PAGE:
29. The tribunal must make an assessment as to whether there is evidence that is sufficiently probative to lead to a conclusion that the applicant has given, or caused to be given, to the Minister, or an officer of the Department, the tribunal a bogus document or information that is false or misleading in a material particular in relation to his application for a Student visa subclass 572.
30. I note that, according to the definition of a bogus document in s.5(1) of the Act, it is sufficient that the tribunal ‘reasonably suspects’ that the document was bogus, for example, because it was not issued in respect to the applicant or because it is counterfeit or has been altered or was obtained because of false or misleading statement (see Sandhu v Minister for Immigration & Anor  FCCA 491).
31. In his evidence, the applicant stated that, on 17 February 2015, together with other documentary evidence, he submitted to the department through his migration agent, an email dated 6 February 2015 sent from email address firstname.lastname@example.org. The email relevantly stated:
'Hello, we are the pizzeria I Due Mori from Carmagnola ...
Mr Fati could start with us his business manager for the new pizzeria we are opening in Turin. Having previously worked with Mr Fati we know that he will be able to organise and better manage all the work that concerns our new restaurant. We leave our contact details if you need to contact us ...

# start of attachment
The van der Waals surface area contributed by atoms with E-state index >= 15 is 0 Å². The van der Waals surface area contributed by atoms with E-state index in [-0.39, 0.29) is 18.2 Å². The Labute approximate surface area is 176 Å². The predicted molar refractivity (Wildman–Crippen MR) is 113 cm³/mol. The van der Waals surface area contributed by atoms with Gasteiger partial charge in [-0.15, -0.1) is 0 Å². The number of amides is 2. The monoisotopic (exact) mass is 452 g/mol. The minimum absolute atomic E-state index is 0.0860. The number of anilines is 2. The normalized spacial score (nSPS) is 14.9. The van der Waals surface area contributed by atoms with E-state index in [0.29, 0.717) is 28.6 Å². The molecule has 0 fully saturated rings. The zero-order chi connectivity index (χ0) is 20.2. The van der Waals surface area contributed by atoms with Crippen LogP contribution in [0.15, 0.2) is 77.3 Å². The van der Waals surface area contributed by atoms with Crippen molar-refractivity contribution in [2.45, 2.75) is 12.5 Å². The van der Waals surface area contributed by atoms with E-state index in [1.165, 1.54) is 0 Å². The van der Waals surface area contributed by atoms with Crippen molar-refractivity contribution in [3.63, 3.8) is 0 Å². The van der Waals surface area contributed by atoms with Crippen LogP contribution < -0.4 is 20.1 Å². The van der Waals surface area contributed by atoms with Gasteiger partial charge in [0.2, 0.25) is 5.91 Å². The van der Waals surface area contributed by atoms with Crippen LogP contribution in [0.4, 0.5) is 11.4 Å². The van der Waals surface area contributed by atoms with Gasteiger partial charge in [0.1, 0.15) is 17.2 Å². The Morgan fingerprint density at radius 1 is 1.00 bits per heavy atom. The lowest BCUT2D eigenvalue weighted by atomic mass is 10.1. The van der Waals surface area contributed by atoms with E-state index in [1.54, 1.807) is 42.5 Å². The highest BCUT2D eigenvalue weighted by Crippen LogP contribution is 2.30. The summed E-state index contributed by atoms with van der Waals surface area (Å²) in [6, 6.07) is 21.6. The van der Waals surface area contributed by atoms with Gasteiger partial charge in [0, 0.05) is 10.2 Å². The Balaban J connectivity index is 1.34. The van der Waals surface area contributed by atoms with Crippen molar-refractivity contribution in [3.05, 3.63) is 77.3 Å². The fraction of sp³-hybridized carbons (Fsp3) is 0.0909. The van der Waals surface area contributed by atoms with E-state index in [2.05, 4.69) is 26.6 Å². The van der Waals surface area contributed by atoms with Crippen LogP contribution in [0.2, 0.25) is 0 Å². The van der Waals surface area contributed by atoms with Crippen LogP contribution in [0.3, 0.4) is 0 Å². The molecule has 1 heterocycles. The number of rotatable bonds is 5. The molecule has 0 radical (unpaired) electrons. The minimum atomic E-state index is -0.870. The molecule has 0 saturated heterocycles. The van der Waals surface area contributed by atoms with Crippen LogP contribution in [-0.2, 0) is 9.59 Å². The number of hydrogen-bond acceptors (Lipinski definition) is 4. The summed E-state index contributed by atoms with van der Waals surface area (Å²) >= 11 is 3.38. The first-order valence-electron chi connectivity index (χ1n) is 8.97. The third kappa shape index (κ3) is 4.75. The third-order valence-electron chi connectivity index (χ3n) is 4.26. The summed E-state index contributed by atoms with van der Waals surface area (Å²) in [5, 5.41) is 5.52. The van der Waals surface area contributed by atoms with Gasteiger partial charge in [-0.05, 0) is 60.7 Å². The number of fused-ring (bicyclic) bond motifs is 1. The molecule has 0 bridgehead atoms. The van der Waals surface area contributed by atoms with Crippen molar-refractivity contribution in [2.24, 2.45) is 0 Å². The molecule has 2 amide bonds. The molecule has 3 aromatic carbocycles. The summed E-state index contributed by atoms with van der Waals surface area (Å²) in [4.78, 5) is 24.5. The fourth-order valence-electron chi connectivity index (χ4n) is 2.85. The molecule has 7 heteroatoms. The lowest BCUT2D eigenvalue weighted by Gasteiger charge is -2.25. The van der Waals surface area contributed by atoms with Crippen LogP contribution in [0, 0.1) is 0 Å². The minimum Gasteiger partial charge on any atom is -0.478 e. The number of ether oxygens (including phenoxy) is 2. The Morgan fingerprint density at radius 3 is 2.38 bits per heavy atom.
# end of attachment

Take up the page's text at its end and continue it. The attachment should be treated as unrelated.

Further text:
The Pizzeria I Due Mori
Mr Roberto Gatti
Tel: number XXX XXX 1722.
32. I have placed some weight on the information relating to the Department’s verification of the document submitted by the applicant, as set out in the delegate’s decision. However, as indicated to the applicant during the hearing, I accept that the e-mail of 6 February 2015 neither contains a job offer at pizzeria I Due Mori nor it asserts that the applicant was previously employed at pizzeria I Due Mori as it was stated in the primary decision.
33. Based on the evidence before it, which I consider of sufficiently probative value, I find that the e-mail received from email address email@example.com dated 6 February 2015 the visa applicant submitted to the Department with his visa application is a counterfeit and as such, a bogus document as defined in s.5(1)(b).
34. According to Macquarie Dictionary, the word ‘Counterfeit’ means ‘made to imitate, and pass for, something else; not genuine.
35. Based on the evidence before me I am satisfied that the e-mail of 6 February 2015 was created by Mr Gatto to imitate a letter from the owners of the pizzeria I Due Mori. He used the business e-mail address and provided the business’ street address without having any authority to do so. In the e-mail Mr Gatto wrote ‘We are the pizzeria I Due Mori from Carmagnola’. The applicant confirmed in his evidence that Mr Gatto was not the owner of the pizzeria I Due Mori at the time he wrote the e-mail in February 2015. I am satisfied on the evidence that the document was not a genuine letter from Pizzeria I Due Mori.